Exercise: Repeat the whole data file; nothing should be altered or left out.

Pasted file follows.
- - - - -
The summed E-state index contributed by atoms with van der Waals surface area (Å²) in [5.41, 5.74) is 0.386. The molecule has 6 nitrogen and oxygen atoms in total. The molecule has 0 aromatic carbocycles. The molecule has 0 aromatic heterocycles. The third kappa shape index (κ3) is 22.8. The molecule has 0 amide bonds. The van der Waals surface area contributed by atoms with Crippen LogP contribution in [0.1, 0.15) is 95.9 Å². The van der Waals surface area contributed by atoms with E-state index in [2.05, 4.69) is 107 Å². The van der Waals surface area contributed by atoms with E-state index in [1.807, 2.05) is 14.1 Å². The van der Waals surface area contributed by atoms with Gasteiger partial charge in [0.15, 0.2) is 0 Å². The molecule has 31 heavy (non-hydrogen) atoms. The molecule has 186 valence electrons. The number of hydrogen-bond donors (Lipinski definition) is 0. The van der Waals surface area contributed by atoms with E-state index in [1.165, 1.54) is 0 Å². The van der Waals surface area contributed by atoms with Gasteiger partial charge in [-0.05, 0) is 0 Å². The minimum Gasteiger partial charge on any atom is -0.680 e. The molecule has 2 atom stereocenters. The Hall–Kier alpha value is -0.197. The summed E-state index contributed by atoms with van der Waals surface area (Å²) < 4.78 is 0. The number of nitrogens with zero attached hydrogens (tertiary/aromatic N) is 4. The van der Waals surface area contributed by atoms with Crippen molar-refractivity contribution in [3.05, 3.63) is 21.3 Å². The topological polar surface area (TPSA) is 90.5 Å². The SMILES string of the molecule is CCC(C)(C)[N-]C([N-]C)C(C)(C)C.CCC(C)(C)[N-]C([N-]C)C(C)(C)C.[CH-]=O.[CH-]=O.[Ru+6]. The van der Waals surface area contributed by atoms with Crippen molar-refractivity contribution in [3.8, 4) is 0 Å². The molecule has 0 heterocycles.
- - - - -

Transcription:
The summed E-state index contributed by atoms with van der Waals surface area (Å²) in [5.41, 5.74) is 0.386. The molecule has 6 nitrogen and oxygen atoms in total. The molecule has 0 aromatic carbocycles. The molecule has 0 aromatic heterocycles. The third kappa shape index (κ3) is 22.8. The molecule has 0 amide bonds. The van der Waals surface area contributed by atoms with Crippen LogP contribution in [0.1, 0.15) is 95.9 Å². The van der Waals surface area contributed by atoms with E-state index in [2.05, 4.69) is 107 Å². The van der Waals surface area contributed by atoms with E-state index in [1.807, 2.05) is 14.1 Å². The van der Waals surface area contributed by atoms with Gasteiger partial charge in [0.15, 0.2) is 0 Å². The molecule has 31 heavy (non-hydrogen) atoms. The molecule has 186 valence electrons. The number of hydrogen-bond donors (Lipinski definition) is 0. The van der Waals surface area contributed by atoms with E-state index in [1.165, 1.54) is 0 Å². The van der Waals surface area contributed by atoms with Gasteiger partial charge in [-0.05, 0) is 0 Å². The minimum Gasteiger partial charge on any atom is -0.680 e. The molecule has 2 atom stereocenters. The Hall–Kier alpha value is -0.197. The summed E-state index contributed by atoms with van der Waals surface area (Å²) < 4.78 is 0. The number of nitrogens with zero attached hydrogens (tertiary/aromatic N) is 4. The van der Waals surface area contributed by atoms with Crippen molar-refractivity contribution in [3.05, 3.63) is 21.3 Å². The topological polar surface area (TPSA) is 90.5 Å². The SMILES string of the molecule is CCC(C)(C)[N-]C([N-]C)C(C)(C)C.CCC(C)(C)[N-]C([N-]C)C(C)(C)C.[CH-]=O.[CH-]=O.[Ru+6]. The van der Waals surface area contributed by atoms with Crippen molar-refractivity contribution in [3.8, 4) is 0 Å². The molecule has 0 heterocycles.